Over 90 percent of Chinese scientists publish papers primarily for academic promotion | Society News | SupChina
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Over 90 percent of Chinese scientists publish papers primarily for academic promotion

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A new report (Chinese) published by the China Association for Science and Technology (CAST) has found that almost half of Chinese scientists have issues with how their studies are valued. More than 90 percent of those who have published papers admit that ascending in the academic system is a primary motivator for them.

The study surveyed 48,099 scientists at various levels across the country. Conducted every five years since 2003, the survey aims to gain a picture of how Chinese scientists work and what their personal lives look like.

According to this year’s report, Chinese scientists are less satisfied with their income compared with in previous years. About 33 percent of the respondents reported that the pressure on them mainly came from their financial status. The survey states that while the average annual income in the field of science has increased in the past years — to now around 90,000 yuan ($12,900) — many scientists are complaining that the growth was far lower than expected.

The study also discovered that facing financial pressure, a notable number of scientists are considering starting their own business. But many of them are hesitant, citing problems such as lack of funding and management experience. Meanwhile, the possibility of earning a steady income by patenting research results seems remote to most scientists. The study found out that in the past three years, just 18.4 percent of Chinese scientists obtained patents on inventions and only about half of them successfully capitalized on their patents.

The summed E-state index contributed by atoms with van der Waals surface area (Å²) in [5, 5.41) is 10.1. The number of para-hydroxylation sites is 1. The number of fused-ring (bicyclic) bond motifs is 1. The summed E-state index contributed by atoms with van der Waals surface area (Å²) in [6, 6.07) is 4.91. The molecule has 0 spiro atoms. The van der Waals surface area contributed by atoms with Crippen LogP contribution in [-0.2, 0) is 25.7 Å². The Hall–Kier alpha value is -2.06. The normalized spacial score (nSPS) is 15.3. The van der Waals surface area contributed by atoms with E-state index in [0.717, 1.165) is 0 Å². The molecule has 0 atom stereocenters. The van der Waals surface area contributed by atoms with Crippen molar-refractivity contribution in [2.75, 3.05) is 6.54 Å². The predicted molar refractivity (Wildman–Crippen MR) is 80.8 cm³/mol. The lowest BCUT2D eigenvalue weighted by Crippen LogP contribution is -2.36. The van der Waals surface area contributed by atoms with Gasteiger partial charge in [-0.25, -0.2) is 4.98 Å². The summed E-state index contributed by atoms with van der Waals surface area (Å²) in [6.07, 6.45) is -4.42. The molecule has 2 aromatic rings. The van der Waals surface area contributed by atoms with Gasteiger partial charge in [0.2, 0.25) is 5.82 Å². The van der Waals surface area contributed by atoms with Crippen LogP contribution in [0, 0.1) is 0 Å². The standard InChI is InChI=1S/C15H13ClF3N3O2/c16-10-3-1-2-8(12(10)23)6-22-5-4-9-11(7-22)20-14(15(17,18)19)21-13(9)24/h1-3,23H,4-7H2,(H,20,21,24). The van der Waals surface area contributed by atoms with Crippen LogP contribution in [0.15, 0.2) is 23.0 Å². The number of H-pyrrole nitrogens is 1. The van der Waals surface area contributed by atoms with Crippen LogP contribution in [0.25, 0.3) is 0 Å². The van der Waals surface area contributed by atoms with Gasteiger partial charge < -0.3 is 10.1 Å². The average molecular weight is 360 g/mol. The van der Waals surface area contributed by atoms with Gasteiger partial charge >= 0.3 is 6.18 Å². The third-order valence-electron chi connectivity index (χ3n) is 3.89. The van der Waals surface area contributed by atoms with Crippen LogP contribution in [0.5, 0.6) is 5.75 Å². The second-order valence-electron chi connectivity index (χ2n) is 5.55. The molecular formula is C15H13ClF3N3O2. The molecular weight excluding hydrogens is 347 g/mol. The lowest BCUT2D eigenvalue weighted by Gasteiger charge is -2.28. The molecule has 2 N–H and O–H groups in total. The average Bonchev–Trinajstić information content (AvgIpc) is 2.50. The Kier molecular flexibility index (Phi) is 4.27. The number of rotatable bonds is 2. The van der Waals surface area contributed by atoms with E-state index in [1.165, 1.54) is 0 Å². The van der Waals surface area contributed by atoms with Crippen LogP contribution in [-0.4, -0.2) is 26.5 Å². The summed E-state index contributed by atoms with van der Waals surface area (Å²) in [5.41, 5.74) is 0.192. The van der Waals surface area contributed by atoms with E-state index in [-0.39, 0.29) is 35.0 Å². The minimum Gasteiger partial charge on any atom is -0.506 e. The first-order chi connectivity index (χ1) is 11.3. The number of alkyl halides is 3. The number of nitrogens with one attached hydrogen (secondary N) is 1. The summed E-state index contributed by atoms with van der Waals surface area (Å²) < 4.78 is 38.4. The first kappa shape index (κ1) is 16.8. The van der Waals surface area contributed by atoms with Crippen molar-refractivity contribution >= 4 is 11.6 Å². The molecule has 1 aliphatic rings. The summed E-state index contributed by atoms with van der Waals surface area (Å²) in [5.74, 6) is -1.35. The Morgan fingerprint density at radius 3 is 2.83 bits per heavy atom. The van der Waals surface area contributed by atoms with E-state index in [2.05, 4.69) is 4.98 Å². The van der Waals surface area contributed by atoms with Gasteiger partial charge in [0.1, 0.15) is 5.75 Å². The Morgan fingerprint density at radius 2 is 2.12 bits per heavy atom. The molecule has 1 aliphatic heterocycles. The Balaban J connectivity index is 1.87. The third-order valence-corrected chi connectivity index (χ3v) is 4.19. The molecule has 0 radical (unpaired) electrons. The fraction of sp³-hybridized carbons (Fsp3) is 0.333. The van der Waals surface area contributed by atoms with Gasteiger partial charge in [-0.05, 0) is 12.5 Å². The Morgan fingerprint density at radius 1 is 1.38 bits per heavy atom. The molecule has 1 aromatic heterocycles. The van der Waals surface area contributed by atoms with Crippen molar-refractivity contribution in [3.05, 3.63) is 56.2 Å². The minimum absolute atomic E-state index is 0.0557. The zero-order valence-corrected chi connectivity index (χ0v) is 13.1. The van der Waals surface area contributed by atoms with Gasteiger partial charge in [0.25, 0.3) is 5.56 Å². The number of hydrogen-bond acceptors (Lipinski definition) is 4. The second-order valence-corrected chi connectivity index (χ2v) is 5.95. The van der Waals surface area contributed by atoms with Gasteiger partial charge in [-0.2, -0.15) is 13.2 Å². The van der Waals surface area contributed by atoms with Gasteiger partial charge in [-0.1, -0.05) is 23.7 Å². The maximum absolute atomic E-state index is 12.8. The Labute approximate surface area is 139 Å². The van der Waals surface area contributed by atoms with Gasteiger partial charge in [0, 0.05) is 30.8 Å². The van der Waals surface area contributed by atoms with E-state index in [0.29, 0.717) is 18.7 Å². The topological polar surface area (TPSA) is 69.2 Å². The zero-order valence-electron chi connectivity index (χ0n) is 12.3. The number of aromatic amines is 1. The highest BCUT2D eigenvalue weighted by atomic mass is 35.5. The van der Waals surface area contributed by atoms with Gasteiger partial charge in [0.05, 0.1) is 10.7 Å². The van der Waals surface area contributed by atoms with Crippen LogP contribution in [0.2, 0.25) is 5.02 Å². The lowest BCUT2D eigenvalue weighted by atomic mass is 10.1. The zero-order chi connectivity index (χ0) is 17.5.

When it comes to scientific studies, a lack of funding remains the major complaint from surveyed scientists. Roughly 45 percent of them said that they thought the importance of their studies was not properly evaluated, and that the number of published papers should not be the main criteria. But the majority of Chinese scientists seem to have gamed the system, as 93.7 percent of the surveyed said that in their own careers, publishing papers primarily serves the purpose of gaining academic promotion.

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Jiayun Feng

Jiayun was born in Shanghai, where she spent her first 20 years and earned a bachelor’s degree in journalism at Fudan University. Interested in writing for a global audience, she attended the NYU Graduate School of Journalism for its Global & Joint Program Studies, which allowed her to pursue a journalism career along with her interest in international relations. She has previously interned for Sixth Tone and Shanghai Daily.

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